Ashamed at having enormously miscalculated the severity of his actions, along with desecrating his own Jewish heritage, being warned by the police, fined £1,000 by the Football Association and formally charged with misconduct, Bosnich could do little to redeem himself and instead set about refocussing himself on his football. Three months later, his contract with Villa would expire and he’d make the decision to take the next step forward in his career, a step that would see him move backwards in more ways than one; beginning with a move back to Manchester.
As legendary goalkeeper Peter Schmeichel ended his Manchester United tenure with a historic Treble, followed by a move to Sporting in Portugal, it was Bosnich who slotted into the position vacated by the great Dane. United proceeded to win the ensuing Premier League by a then-record 18-point margin and triumphed in the Intercontinental Cup, with a single Roy Keane goal enough to see off their Brazilian counterparts Palmeiras. But Ferguson remained unconvinced by Bosnich whom, it was seemingly becoming increasingly apparent, had only been signed out of convenience.
With Massimo Taibi swiftly sent packing back to Italy, dispatched post-haste after a string of high-profile blunders, and the club no longer able to depend upon the retiring Raimond van der Gouw, Ferguson snapped up French World Cup-winning goalkeeper Fabien Barthez and, with that, the Australian had unknowingly played his final first-team game for the club. Thus began the beginning of the end of Bosnich’s career.
Despite signing for Chelsea in the January 2001 transfer window, shackled to the sidelines by injury, Bosnich was forced to wait until the following season to make his bow for the Blues. Even then, he managed no more than a handful of appearances before being sacked by the club and banned from football entirely for nine months, after a drugs test had come back positive for cocaine.
Bosnich protested the ban, exclaiming his innocence: “I still maintain that at the time of my drugs test, I was not taking cocaine. That came after,” Bosnich wrote in The Observer, two years after his ban. “I had a big argument with my girlfriend [supermodel Sophie Anderton] and decided to go to a nightclub. I got talking to a girl who later admitted that she had slipped the drug into her drink. I must have had a sip of her glass.” Nevertheless, Bosnich’s excuse of implausible obliviousness failed to aid in recovering the tattered wreckage that was his professional career.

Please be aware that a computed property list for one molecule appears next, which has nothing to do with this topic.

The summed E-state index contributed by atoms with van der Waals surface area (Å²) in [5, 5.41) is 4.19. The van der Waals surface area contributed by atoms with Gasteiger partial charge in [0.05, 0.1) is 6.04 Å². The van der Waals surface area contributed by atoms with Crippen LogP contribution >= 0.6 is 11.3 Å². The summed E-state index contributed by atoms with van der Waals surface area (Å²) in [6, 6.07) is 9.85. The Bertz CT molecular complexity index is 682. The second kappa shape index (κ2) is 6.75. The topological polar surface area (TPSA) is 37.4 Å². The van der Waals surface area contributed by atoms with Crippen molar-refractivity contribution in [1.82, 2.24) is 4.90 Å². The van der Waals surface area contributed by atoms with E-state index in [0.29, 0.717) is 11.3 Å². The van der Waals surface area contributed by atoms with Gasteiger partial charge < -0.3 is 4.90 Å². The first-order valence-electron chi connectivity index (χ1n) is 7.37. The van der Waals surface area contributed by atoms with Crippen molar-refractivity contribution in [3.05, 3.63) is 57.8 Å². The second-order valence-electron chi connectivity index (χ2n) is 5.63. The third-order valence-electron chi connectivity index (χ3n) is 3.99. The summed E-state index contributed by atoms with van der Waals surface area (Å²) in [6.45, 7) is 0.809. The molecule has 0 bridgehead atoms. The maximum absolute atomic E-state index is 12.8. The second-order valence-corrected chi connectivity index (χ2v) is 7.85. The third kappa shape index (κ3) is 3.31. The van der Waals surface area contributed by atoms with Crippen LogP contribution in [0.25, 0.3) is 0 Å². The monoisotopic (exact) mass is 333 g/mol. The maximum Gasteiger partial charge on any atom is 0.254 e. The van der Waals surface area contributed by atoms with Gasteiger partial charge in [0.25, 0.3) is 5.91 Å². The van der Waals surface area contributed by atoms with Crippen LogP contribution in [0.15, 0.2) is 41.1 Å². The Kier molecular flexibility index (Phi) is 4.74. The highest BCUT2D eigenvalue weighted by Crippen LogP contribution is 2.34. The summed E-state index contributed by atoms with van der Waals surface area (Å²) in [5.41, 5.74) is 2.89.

Though he battled back to something comparable to his old level of fitness five years later, earning short-term contracts to play briefly for Central Coast Mariners and, the following year, Sydney Olympic, the dye had long since been cast and there was no returning to the glory days for Bosnich.
This brief comeback followed a destructive cocaine addiction that, at its worst, allegedly had the Australian snorting ten grams a day, costing some $5,000-per-week. Likely the worst of all the many confounding consequences of his actions during this regrettable period of his life, reports claimed Bosnich had come close to shooting his father with an air rifle, believing him to be an intruder in his home. That he played football at all again after these events remains a cause for great astonishment.
Ultimately, in spite of the good times, Bosnich and football seemed better off without one another, prospering without the corrupting influence of the other. As he wrote in 2004, “I don’t miss football. At first, I thought I was reacting against the way I had been treated. Now I realise I just don’t need it. I appreciate what the game has done for me … but I owe it nothing and it owes me nothing.”
However he may view his legacy in the game, five, 10, 20 years from now, the fear remains that one day, Bosnich may just look back upon his football career and wish he’d not let it slip so easily through his fingers – partly because, at his best, he was a goalkeeper of outstanding quality.
By Will Sharp @shillwarp